Jef Raskin with an installation of his “Bloxes,” University of California, San Diego, 1969. From “Everything Loose Will Land.” Photo: David Wing.

Los Angeles

“Everything Loose Will Land”

MAK Center for Art and Architecture, Mackey Apartments
1137 South Cochran Avenue
May 9–August 4

Curated by Sylvia Lavin

What brings together Alison Knowles’s House of Dust, 1971; Judy Chicago and Miriam Schapiro’s 1971–72 Womanhouse; Jef Raskin’s cardboard “Bloxes”; the Studio Watts Workshop; Bernard Tschumi’s “Sanctuaries” essay; and Archigram’s Instant City Death Valley project? The answer: Los Angeles in the late 1960s and ’70s—a productively unstable environment, conducive to exchanges between artistic and architectural practices, processes, tools, sites, materials, and even audiences. Lavin’s exhibition and catalogue, under the auspices of the Getty Research Institute’s “Pacific Standard Time” initiative, celebrates such heterogeneity and mixing of artists, architects, media, and concepts as the very conditions for experimentation, recasting the valence of Frank Lloyd Wright’s derogatory quip, “Tip the world over on its side and everything loose will land in Los Angeles.”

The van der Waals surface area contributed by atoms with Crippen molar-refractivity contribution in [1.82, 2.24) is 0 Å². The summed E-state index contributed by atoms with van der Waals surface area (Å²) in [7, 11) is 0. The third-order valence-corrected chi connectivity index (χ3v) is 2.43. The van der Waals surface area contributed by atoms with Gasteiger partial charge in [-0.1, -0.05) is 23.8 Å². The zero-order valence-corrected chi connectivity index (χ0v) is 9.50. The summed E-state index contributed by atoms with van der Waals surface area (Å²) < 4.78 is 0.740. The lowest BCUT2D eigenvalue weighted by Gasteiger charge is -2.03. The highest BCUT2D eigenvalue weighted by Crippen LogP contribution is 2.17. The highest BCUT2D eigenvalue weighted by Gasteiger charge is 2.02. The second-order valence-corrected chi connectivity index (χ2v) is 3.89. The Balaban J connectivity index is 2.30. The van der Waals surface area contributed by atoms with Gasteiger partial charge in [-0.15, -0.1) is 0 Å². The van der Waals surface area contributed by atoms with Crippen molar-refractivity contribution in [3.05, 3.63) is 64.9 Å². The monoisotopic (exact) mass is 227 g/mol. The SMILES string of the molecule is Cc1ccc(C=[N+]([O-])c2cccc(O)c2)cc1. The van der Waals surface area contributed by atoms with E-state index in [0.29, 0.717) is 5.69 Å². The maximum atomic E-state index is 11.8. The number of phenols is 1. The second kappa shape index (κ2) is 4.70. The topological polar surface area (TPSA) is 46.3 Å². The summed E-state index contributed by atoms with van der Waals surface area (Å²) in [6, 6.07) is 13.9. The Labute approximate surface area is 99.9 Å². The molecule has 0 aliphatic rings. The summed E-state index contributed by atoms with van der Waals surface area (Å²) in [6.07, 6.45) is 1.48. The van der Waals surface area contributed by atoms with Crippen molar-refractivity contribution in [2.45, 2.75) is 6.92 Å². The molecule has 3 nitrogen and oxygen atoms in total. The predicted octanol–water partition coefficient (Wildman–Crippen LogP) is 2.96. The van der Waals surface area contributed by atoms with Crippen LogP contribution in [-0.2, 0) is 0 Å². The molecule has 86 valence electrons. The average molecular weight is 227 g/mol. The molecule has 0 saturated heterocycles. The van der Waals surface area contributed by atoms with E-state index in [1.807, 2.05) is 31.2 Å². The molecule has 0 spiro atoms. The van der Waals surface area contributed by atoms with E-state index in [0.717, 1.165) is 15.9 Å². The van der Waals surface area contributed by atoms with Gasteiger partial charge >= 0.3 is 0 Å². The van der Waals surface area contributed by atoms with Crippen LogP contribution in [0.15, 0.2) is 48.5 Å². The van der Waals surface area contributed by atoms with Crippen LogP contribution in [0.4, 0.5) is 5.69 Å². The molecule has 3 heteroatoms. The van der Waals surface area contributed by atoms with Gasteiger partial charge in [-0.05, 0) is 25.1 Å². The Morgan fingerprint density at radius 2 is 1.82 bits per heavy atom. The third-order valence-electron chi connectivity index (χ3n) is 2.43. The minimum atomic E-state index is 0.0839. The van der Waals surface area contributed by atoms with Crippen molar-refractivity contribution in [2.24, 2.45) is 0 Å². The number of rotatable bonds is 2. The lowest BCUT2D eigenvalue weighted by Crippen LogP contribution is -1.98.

Travels to the Yale School of Architecture, New Haven, Aug. 28–Nov. 9.